As with the Ripley & Newt set, this pair was part of a slightly delayed Christmas gift from my parents. It’s probably the least exciting set from this series (well, excepting the Hudson & Vasquez set, since they’re both straight re-releases), but I still like it. Crowe is essential to completing the Marines, and is a solid ‘mate, even with his slight inaccuracies. The Alien is still as good as every other time we’ve gotten it, and the slight change makes it a valid variant, I suppose. Plus, those eggs are definitely a plus.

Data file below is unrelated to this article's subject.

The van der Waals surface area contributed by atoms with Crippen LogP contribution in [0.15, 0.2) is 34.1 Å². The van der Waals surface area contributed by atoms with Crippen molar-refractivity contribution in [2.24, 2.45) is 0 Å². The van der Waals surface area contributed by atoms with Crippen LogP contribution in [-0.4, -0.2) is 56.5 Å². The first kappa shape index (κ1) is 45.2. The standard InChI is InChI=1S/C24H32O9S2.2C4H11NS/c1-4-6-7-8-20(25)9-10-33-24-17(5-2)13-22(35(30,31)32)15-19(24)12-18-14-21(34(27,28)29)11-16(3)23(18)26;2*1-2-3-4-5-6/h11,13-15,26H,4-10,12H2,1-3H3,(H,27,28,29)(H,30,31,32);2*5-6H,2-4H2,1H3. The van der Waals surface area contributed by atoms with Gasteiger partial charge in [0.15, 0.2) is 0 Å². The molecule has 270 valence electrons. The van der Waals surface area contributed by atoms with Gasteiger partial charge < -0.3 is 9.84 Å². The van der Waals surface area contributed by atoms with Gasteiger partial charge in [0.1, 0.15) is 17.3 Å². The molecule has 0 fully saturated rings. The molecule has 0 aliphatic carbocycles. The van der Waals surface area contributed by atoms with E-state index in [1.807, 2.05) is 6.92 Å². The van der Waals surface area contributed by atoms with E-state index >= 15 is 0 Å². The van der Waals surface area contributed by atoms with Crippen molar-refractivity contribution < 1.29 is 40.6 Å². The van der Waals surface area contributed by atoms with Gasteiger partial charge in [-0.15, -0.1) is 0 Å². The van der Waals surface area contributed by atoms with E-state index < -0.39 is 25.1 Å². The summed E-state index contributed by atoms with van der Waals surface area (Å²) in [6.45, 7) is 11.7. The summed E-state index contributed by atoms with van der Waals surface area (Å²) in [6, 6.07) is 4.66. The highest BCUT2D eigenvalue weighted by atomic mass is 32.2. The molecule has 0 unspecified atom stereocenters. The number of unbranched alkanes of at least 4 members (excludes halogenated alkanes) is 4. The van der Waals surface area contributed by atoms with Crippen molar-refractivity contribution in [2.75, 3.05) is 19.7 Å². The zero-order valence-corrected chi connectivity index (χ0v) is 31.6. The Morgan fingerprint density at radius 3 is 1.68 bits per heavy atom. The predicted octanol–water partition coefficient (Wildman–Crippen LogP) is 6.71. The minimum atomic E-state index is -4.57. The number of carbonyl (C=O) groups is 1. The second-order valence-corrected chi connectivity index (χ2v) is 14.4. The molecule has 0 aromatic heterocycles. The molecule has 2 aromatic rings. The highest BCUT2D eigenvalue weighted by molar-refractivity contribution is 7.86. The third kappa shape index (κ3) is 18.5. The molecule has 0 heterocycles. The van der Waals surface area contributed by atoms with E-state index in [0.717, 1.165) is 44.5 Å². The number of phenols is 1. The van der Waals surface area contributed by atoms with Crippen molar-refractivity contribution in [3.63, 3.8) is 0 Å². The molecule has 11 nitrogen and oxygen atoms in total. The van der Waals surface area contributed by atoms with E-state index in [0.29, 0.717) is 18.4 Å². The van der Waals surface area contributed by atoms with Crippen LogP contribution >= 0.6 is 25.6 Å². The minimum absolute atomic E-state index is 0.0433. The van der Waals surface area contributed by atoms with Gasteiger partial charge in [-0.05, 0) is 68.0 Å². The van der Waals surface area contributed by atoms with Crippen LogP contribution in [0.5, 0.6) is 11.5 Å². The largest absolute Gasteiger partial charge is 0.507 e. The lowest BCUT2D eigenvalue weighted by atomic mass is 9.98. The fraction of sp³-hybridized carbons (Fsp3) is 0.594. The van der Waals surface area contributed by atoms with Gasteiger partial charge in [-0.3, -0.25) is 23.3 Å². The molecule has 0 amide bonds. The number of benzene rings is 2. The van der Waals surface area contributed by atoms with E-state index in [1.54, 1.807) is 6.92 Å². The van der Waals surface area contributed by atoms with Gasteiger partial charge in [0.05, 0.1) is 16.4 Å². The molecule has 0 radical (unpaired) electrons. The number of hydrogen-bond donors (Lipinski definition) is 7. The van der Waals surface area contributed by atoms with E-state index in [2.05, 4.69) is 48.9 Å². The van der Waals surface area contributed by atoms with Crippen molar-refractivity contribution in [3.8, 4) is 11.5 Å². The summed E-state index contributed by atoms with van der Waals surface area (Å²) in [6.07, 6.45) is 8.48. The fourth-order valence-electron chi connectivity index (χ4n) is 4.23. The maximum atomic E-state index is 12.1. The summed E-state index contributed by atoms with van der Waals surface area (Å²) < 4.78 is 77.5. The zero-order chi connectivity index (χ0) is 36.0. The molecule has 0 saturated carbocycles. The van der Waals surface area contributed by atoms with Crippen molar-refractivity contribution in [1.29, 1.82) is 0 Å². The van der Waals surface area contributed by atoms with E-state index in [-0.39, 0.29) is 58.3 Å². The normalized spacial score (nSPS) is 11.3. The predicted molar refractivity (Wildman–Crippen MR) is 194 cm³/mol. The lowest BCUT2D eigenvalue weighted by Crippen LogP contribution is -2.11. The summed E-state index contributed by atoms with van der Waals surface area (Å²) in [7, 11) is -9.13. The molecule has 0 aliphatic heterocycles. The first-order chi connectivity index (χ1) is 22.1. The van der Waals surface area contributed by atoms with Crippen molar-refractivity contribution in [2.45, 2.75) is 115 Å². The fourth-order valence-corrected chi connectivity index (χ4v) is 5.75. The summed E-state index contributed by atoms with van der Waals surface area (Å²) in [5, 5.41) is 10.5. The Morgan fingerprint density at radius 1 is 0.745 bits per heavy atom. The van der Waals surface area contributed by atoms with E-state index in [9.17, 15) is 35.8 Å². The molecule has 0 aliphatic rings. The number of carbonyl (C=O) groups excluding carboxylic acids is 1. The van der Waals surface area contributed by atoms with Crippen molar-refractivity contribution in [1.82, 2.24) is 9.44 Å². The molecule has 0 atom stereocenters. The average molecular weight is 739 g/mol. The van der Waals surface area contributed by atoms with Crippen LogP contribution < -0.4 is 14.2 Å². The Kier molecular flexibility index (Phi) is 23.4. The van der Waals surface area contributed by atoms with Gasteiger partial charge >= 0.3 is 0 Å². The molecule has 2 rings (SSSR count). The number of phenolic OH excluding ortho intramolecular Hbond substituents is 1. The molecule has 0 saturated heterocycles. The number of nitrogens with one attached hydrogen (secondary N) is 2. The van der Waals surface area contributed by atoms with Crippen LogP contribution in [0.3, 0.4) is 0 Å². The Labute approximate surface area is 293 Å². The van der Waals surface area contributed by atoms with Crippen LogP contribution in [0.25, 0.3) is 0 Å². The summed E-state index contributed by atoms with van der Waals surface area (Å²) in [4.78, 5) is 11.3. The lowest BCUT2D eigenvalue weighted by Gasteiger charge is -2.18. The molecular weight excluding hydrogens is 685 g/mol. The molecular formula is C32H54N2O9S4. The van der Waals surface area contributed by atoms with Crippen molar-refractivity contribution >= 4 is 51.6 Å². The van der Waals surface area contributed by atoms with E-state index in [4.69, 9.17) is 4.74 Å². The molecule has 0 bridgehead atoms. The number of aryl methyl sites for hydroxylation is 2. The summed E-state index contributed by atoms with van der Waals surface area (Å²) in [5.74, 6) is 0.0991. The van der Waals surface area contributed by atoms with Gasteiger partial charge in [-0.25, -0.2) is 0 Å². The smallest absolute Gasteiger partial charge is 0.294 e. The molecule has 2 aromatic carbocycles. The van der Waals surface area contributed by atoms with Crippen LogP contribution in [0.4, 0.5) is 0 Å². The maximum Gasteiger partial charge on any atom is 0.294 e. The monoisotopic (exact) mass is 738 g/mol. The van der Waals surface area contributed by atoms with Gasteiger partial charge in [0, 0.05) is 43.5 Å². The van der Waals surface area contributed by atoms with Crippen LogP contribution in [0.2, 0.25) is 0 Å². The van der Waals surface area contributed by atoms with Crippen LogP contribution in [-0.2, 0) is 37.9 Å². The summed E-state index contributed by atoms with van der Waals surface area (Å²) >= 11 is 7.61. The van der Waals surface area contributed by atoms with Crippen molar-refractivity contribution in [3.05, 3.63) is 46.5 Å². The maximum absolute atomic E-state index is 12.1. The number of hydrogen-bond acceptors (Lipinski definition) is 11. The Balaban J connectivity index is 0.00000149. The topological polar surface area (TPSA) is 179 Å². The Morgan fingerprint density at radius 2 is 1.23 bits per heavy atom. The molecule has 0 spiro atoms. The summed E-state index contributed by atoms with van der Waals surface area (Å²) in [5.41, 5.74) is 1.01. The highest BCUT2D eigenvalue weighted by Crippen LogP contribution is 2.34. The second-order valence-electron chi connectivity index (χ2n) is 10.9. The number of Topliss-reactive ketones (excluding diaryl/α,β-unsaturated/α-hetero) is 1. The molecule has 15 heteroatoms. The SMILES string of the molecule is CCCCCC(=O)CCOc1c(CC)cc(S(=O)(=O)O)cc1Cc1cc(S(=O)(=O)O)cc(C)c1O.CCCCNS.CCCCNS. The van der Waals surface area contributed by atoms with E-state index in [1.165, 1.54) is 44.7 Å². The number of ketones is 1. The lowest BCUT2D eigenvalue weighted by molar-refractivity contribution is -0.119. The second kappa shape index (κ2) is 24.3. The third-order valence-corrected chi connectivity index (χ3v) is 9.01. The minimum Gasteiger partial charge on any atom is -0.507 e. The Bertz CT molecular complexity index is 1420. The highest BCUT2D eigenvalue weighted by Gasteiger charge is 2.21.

#0803: Alien Warrior




We move onto day 2 of the post-Christmas gift reviews. Continuing from the theme started yesterday, how about some more Aliens? I mean, let’s be honest here, the Queen isn’t any good all by her lonesome, right? No, she’s got to have someone to do her bidding! Well, as luck would have it, Revoltech had one more Aliens figure in their line-up, based on one of the basic Alien Warriors from the second film. Let’s see how this one fares!